The Professor of Psychology began his lesson with some objects in front of him. Without saying anything, he took a large jar and started filling it with tennis balls. When no more could fit, he looked at his students and asked them if the jar was full, and they said it was packed. Then the professor took some gravel and started pouring it into the jar, waving it, and they filled the gaps between the balls. When there was no more gravel, he asked the students if the jar was full, and they, somewhat bewildered, said it was. Then the professor took sand, threw it in the jar, and filled all the gaps between the gravel. He asked the students again if the jar was full, and they answered with a “Yes!” voice. Then the professor leaned over and took under the desk two cups of coffee and threw them in the jar, while the students were now laughing in laughter.
“Now,” the professor said, “I want you to imagine that the jar is like your life. Tennis balls represent the most important things in your life, things that, even if all is lost, can fill your life. Gravel represents things less important and sand even less important. If you fill the jar first with sand, there will be no room to put the gravel and tennis balls. The same goes for your life. If you spend your time and energy on small things, you won’t leave space, and you won’t have time and power for the biggest and most important. Take care of the tennis balls first, then the gravel and the sand end.”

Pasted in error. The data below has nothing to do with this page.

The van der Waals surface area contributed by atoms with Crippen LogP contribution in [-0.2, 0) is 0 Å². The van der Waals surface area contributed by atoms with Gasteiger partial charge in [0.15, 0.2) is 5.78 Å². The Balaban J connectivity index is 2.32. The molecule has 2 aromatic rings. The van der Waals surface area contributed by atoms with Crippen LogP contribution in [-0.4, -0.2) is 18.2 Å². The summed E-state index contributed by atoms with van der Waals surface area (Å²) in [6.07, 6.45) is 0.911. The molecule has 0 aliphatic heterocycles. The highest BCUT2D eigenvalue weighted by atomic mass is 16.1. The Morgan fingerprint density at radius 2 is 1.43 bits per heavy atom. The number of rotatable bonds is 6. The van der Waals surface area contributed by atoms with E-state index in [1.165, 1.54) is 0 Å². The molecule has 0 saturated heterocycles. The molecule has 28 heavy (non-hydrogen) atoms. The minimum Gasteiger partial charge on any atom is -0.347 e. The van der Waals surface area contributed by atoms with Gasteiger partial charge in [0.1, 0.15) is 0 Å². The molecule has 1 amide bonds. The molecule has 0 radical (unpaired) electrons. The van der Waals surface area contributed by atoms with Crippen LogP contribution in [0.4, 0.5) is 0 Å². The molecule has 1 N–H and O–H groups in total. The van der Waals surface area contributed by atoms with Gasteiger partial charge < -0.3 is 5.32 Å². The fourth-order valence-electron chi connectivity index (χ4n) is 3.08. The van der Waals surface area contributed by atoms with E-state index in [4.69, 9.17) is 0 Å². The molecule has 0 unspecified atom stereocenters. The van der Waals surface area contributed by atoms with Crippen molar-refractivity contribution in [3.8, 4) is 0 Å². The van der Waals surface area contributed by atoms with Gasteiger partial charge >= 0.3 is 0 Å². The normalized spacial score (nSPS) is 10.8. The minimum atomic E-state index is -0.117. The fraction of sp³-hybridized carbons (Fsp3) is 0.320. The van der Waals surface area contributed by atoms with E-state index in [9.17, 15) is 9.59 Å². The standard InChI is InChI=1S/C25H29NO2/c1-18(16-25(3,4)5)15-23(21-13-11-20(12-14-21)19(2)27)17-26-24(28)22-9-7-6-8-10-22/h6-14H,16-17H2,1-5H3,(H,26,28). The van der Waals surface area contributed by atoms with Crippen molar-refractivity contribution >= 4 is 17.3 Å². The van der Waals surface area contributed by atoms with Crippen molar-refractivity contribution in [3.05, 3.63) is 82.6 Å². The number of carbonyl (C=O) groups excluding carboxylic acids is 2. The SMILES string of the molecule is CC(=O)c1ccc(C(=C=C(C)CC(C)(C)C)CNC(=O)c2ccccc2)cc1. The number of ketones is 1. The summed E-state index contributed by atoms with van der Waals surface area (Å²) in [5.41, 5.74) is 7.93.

A student raised his hand and said:
“You forgot the coffee… What does it stand for?”

“Coffee represents pleasure. No matter how full your life is, there will always be room for a coffee with a friend,” the professor said with a smile. “When in your daily life the indivisible happens, remember the jar and the two cups of coffee.”

In life, it is necessary to set priorities. If we go through periods of stress, it is enough to think about the things that matter most to us.